Kathryn M. Bartol

Kathryn M. Bartol

Dr. Kathryn M. Bartol is the Robert H. Smith Professor of Leadership and Innovation and Chair of the Management and Organization Department at the Robert H. Smith School of Business, University of Maryland, College Park. She is the director of the Center for Leadership, Innovation and Change (CLIC). She holds an Executive Coach Certification from the Columbia University Coaching Certification Program.

Better Communication For Remote Teams

Email, instant messages, video conferencing and Slack each have been touted as instrumental in improving communication for virtual work teams. But do these technologies really deserve the credit they get?

New research from Maryland Smith’s Kathryn M. Bartol and co-author George Washington University’s N. Sharon Hill finds that the effectiveness of virtual communication depends not on the technologies themselves, but how they are used.

Pitching Novel Ideas to the Boss

Have an amazing idea that could have a big impact for your organization? Now it’s up to you to really sell it to your boss.

Many organizations say they want innovation and push employees to come up with new ideas. But often those ideas aren’t being heard by managers so they’ll never be implemented, says Kathryn M. Bartol, a management professor at the University of Maryland’s Robert H. Smith School of Business.

When a Telecommuting Pioneer Calls Its Workers to the Office

What does it mean when a pioneer of the telecommuting workforce begins to curb its work-from-home practices? For IBM, it means a massive culture shift, say experts from Smith School of Business. And while the tech giant might be hoping it results in a surge in innovation, it also might spark a surge of resignations. IBM is ending work-from-home policies for thousands of marketing employees, many of whom had never commuted to an office. It was the latest co-location push for the company, following similar mandates affecting design, security and I.T. employees, among others. Big Blue, as IBM is known, had been at the forefront of the telecommuting movement since the 1980s, adopting it for its own teams and building the technology to enable it. Read more...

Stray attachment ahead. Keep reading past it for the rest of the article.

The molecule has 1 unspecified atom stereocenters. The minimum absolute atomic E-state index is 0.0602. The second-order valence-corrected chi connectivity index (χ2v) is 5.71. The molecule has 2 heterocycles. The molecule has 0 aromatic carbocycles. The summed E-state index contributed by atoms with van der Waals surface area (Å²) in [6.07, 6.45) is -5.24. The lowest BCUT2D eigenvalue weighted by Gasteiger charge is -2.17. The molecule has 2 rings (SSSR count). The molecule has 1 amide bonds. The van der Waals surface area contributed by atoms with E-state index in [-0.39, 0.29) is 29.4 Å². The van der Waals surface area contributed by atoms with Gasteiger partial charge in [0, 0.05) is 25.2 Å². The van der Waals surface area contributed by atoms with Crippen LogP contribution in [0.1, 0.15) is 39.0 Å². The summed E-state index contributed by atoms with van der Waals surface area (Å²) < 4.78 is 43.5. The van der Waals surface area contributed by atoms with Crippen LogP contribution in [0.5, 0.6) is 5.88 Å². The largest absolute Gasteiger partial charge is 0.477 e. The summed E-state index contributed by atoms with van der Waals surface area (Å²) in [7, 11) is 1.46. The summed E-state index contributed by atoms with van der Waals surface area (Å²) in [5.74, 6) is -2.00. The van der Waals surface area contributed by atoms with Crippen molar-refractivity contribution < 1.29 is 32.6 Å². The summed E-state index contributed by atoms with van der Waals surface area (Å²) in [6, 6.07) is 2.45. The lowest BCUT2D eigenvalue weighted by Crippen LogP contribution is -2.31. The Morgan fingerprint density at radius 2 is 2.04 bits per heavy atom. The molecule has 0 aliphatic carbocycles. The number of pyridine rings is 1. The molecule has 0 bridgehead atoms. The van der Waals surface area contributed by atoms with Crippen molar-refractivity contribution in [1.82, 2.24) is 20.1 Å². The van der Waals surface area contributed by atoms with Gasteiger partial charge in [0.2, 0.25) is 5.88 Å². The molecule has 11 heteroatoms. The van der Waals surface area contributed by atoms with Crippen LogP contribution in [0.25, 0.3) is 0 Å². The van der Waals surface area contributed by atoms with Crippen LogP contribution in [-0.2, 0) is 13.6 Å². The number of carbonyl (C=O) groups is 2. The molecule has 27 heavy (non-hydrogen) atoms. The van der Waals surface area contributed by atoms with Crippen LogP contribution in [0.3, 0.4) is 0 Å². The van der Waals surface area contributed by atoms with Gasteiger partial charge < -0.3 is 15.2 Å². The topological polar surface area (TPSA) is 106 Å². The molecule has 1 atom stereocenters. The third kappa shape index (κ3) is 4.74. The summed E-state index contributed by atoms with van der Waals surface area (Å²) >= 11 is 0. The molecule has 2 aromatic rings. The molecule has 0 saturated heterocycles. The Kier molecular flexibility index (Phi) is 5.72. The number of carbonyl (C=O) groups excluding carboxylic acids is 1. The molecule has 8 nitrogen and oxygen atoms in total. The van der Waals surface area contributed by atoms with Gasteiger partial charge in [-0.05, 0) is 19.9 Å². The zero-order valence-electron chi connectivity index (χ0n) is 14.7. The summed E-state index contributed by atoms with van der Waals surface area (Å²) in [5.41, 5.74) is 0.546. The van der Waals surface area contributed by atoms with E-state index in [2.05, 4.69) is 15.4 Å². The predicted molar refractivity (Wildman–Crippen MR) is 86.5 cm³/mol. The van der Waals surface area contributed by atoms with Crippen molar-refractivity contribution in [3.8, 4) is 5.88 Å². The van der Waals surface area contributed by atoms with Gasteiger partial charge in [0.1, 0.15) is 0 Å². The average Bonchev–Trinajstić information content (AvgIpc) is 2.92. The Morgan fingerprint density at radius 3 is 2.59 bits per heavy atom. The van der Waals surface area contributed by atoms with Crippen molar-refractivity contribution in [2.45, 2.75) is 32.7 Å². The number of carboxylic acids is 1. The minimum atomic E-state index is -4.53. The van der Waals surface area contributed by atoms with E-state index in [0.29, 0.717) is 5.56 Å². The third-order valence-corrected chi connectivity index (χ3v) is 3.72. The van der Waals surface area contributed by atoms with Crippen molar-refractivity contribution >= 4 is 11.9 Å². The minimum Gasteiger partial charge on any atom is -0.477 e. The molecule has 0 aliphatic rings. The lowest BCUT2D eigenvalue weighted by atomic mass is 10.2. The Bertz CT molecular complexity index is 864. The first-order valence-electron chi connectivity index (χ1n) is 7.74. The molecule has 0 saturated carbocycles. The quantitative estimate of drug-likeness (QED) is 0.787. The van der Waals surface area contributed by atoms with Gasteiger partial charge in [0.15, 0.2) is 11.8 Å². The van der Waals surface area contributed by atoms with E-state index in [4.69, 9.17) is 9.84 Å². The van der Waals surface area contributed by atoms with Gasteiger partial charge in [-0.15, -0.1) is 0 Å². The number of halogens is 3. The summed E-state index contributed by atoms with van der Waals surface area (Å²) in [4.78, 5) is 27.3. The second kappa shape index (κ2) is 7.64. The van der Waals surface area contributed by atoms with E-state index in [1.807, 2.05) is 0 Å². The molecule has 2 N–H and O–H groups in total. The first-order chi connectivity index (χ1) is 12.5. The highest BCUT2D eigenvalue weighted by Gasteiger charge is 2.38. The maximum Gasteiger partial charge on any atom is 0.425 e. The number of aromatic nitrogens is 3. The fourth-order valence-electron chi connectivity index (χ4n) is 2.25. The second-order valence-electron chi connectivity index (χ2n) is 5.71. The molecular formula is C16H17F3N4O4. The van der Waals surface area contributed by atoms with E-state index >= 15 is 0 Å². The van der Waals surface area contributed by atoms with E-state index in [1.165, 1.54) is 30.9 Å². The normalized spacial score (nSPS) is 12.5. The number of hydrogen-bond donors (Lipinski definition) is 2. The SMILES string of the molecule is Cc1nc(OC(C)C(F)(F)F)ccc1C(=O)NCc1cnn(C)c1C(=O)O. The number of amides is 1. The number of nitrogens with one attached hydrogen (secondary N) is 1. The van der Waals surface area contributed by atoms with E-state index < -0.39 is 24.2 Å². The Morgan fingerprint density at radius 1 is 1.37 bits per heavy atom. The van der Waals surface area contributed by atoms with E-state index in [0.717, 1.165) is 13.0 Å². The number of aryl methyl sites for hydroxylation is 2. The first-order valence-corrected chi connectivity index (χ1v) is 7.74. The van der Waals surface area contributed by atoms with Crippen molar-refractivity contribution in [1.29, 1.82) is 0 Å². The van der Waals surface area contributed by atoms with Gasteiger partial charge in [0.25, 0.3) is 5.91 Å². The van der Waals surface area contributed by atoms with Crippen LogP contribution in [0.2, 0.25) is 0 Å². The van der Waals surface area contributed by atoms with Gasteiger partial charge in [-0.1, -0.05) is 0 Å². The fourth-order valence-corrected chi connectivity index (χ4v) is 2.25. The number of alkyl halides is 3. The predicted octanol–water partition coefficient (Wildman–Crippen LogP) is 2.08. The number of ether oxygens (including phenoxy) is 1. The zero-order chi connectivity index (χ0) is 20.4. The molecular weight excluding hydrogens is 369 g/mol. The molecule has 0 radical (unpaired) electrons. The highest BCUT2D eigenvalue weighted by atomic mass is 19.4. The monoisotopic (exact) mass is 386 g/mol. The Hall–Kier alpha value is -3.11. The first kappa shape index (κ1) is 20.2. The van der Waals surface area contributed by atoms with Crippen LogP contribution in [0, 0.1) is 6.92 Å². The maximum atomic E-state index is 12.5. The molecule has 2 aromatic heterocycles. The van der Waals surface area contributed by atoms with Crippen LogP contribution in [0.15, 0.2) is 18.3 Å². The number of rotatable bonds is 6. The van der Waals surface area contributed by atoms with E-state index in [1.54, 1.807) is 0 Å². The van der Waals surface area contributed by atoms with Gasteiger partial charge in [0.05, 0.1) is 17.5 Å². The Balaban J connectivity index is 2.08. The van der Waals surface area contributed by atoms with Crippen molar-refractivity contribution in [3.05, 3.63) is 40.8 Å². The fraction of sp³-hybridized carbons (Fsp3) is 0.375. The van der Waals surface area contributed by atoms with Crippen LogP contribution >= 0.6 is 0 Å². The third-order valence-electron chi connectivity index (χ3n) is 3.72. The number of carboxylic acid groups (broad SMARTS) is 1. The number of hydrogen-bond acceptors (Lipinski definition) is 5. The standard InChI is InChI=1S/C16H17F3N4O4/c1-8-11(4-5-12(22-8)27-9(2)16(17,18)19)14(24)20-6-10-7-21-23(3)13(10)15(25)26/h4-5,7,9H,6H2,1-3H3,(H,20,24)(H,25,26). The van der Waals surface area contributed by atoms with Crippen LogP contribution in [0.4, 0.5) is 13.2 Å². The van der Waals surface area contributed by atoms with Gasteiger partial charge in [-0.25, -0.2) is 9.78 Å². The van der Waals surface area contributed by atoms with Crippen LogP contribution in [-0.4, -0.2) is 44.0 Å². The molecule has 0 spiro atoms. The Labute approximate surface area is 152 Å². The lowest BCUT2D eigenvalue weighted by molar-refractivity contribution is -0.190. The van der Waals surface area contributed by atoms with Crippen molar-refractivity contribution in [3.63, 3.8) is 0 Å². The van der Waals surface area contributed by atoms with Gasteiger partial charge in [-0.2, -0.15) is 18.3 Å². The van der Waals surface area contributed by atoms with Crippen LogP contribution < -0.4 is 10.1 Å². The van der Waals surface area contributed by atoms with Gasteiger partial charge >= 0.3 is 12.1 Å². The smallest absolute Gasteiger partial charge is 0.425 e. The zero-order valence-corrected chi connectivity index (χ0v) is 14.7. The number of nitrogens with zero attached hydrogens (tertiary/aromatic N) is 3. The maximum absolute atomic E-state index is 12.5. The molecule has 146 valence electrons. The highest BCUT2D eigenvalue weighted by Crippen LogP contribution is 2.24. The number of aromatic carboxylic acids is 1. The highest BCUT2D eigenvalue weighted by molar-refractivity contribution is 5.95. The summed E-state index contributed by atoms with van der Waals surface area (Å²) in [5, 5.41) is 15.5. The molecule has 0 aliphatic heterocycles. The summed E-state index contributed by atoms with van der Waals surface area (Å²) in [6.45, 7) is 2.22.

Fearless Idea 4: Work Across Time Zones

In the global economy, team leadership is often not as simple as gathering employees into the conference room to talk over a project or plan the next set of goals. The team is likely to span time zones and continents, presenting particular challenges for leaders. Recent research from Smith School professor Kathryn M. Bartol finds that the influence of leadership is moderated and strengthened by the degree to which the team is geographically dispersed. Read more...

Entry-Level Managers in OT Pay Crosshairs

Potentially 4.2 million workers are newly eligible for overtime pay when the U.S. Labor Department’s revised rules for the matter take effect Dec. 1, 2016. The White House says the $23,660-to-$47,476 salary threshold rise for overtime pay reinforces the 40-hour workweek as “a pillar of economic security for working families.” But Smith School economist Peter Morici says the rules could backfire for entry-level managers. Read more...

When Stretch Assignments Backfire

Congratulations, you just got a stretch assignment! This means your boss trusts you and sees leadership potential. But beware. New research from the Smith School shows potential pitfalls. The same assignment that can inspire engagement and critical thinking also can trigger self-doubt and anxiety. Co-authors Myeong-Gu Seo and Kathryn M. Bartol say some people cope well, while others crumble under the pressure and even make plans to leave the organization. The difference often depends on a person's level of emotional intelligence. Read more...


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